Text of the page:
Caracas, November, 22, 2006 (Venezuelanalysis.com)— Thousands of Venezuelan campesinos, indigenous, roof-less (sin techo), union members, media activists, and members of land, water, health and community committees marched in Caracas on Monday. The political party, UPV (Union Popular Venezolana), led by Chavez militant, Lina Ron, also joined the demonstrations, where the various groups marched in support of Venezuelan President Chavez, for the consolidation of the revolution, and for the continued autonomous mobilization of their various movements.
Although the three marches coincided on the same day, had similar goals, and appeared to be held in conjunction with one another, they began from various points across the Venezuelan capital and converged on two separate stages a block from each other- One in front of the Vice-President’s office and the other on Llaguno Bridge, near the Presidential Palace of Miraflores. Although there were many rumors, the circumstances that led to the lack of unity between the two groups are unknown.
The lively campesino march, which was joined by small contingencies of the roof-less movement and the UPV, began in the Southern Caracas community of El Valle, where thousands of campesinos arrived from half of Venezuela’s states, carrying large paper machetes and draped in the red and yellow banners of the Ezequiel Zamora National Campesino Front (FNCEZ), which convoked the march.
“So far it’s been magnificent,” said Jesseny Garcia, an FNCEZ organizer from Barinas, during the cultural program which preceded the march. “We are seeing the true numbers of fighters that are with the Front (FNCEZ)… and we are being able to meet each other to struggle together to achieve benefits for everyone.”
Barinas resident and FNCEZ spokesperson, Ramon Elogio Biriguey, stated that their march has two objectives: One, to give support to President Chavez in the upcoming elections; and two, to push for a “Zamoran Agenda” against imperialism and in support of the construction of socialism, democratic participation, Venezuela’s natural resources, food security and to further increase the “revolutionary agrarian reform.”
“We are marching today, because we are convinced that we need to deepen the process and become stronger,” said Biriguey. “We are going to consolidate, through building consciousness, ideology, and through recuperating all of our lands to resolve all of the problem of food security.”
Eber Montilla is a member of the FNCEZ National leadership council from the Sur de Lago (South of Lake Maracaibo) region of Venezuela and participates in the new Campesino Territorial Guards, which in the past few months have been partially trained by the Venezuelan Armed Forces to protect their fellow campesinos, their land, and their struggle. Since the passage of the 2001 land law, over 150 Venezuelan campesino leaders have been assassinated at the hands of hired gunmen working on behalf of large Venezuelan landowners.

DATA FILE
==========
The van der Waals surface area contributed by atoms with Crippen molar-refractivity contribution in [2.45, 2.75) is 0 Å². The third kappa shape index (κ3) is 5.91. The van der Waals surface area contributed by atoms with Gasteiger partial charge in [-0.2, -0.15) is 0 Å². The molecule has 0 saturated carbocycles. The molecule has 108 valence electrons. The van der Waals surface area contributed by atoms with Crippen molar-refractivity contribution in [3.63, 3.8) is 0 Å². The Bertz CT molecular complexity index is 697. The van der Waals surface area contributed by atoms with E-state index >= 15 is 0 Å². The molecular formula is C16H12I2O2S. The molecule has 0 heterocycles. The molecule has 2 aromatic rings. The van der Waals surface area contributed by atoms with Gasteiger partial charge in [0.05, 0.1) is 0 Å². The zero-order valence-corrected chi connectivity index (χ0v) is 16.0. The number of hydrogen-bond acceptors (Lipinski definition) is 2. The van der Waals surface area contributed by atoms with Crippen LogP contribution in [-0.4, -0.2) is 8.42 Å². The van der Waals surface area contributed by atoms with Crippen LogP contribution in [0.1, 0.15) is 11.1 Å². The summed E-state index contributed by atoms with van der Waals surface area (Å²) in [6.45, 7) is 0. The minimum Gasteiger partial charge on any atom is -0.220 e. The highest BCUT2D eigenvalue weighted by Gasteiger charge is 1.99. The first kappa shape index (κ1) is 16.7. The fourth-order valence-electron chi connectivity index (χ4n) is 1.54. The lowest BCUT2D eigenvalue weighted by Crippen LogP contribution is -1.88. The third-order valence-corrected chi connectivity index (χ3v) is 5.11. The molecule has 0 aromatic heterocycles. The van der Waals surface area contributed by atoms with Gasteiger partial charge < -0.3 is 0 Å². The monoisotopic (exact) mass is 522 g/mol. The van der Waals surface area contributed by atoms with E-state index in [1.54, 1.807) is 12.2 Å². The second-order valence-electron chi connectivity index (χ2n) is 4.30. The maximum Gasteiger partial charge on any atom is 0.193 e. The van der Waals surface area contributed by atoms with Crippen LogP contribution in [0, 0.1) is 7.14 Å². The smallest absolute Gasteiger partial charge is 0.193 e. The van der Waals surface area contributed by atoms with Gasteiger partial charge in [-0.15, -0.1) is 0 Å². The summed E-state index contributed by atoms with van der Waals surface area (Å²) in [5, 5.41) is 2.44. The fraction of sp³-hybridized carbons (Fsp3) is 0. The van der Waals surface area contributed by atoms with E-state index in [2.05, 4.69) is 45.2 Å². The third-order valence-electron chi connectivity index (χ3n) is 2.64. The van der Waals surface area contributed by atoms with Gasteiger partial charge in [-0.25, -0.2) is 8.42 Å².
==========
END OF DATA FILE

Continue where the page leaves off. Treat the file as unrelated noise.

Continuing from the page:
“These companions train within the Armed Forces themselves, so that they themselves are the Guardians,” said Montilla. “So that at some point when the oligarchy tries to go against the campesino sector, well we will have people prepared to defend that conquest… The people themselves need to defend their revolution.”
While holding up one end of a large FNCEZ banner during Monday’s march, Montilla stated that between 200 and 300 campesinos have now joined the Campesino Territorial Guard, but their goal is to increase their numbers to 1000 throughout the nation by the end of the year.
“We are demonstrating that we are also in this revolutionary process being led by Chavez, and that the campesino sector is also organized,” he added.
Media & Indigenous March
While the campesino march was leaving El Valle, members of the community media association (ANMCLA), along with thousands of Venezuelan indigenous, union, and communal council members were marching from Plaza Venezuela and Catia to their stage on Llaguno Bridge.
The theme of this second group was “for all of our struggles.” In one flyer, they announced that they would “continue to mobilize defending the self-determination of our people” against “bureaucracy, corruption… FTAA, IIRSA, Plan Puebla Panama, Plan Colombia”; “against the coal exploitation in the Perija Mountains, struggling for the indigenous Wayuu, Yukpa, Bari land without mines and cattle”; “for a public communications system in the hands of the grassroots community and workers”; “supporting the agricultural food sovereignty and security of the people”; “struggling for a free, sovereign, socialist Venezuela without bosses”; “for the small mining communities”; “for our barrios… our Urban Land Committees”; “for a democratic and free education”; and “struggling for the rights of the artisan fishermen.”
Monday’s marches numbered only in the tens of thousands, which pales in comparison to large Chavez rallies, which can soar to several hundred thousand. However, although the various groups marched in support of President Chavez, their mobilizations were marked by an uncommon sovereignty and autonomy from the national government, which they say makes their various struggles unique. Participants and organizers alike where also impressed by the turnout on a workday.